The first line of defense for decaying teeth, or for a tooth that has been damaged, is what’s known as a dental filling.
A local anesthetic is used to numb the area, helping to mask any pain that could be felt when the dentist begins to remove decayed, or structurally unsound portions, of a natural tooth.
There are many materials that can be used to fill a tooth. Most baby boomers still have silver, and gold, fillings; and although those two materials can still be used, our office tends to steer our patients towards composite resin fillings. This material can be matched to the shade of your teeth, and provides the most natural look possible.
Once the tooth is prepared, and the chosen material is in place, in order to achieve the final restoration, the next step is to shape the material to the area, allow it to cure, harden, and finally set. Fillings, like any other treatment, ranges in price for a whole host of factors, several of them include, but are not limited to, how much decay there already is, how many areas of the tooth must be filled, and how long the actual appointment will run.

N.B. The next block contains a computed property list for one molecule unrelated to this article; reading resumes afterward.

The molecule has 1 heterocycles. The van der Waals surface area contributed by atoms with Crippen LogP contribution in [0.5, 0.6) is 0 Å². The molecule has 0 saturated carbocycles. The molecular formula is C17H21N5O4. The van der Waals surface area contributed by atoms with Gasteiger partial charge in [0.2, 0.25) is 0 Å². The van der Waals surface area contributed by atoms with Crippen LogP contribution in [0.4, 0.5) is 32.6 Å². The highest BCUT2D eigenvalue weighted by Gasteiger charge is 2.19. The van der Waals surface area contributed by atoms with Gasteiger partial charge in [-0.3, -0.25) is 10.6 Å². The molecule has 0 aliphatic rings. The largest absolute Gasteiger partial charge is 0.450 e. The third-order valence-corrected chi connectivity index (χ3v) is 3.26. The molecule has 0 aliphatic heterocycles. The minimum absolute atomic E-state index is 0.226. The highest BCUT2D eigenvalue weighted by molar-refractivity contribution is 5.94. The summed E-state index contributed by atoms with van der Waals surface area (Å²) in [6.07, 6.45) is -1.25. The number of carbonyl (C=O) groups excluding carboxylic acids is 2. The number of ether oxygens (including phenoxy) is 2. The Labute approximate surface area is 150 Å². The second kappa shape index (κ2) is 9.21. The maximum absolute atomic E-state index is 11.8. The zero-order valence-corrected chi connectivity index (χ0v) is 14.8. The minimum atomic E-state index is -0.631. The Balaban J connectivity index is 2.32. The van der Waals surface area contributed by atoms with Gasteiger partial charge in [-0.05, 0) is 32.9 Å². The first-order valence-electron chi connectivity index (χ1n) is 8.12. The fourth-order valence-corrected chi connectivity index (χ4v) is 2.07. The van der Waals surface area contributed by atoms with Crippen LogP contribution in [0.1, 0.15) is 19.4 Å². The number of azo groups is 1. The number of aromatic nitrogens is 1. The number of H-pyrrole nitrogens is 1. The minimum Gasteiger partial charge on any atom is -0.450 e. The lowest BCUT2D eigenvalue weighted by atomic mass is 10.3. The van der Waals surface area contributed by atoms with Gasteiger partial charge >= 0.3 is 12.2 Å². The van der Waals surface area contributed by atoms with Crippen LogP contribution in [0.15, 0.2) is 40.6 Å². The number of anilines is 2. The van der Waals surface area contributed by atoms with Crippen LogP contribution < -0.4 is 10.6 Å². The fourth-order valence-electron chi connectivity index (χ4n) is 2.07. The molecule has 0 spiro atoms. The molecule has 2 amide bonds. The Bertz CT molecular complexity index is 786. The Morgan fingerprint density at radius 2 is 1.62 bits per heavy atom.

Dental bonding, for all intents and purposes, follows the same pattern as a dental filling. Specific material is chosen to fill in, build up, or otherwise repair a natural tooth. The major difference between the two is that a filling works on functionality, and helps to prolong the life of the tooth. Bonding helps with functionality, helps to prolong the life of the tooth, and delivers a cosmetic element, by improving the appearance. Bonding uses material to shape a tooth, change it’s color, or enhances other aesthetic aspects of the tooth.
Again, the material we steer most of our patient toward is composite resin. Interestingly enough, unlike a filling, with bonding, anesthesia is not always required. If you need a cosmetic enhancement to a tooth, or teeth, bonding is always the most economical choice you want to consider.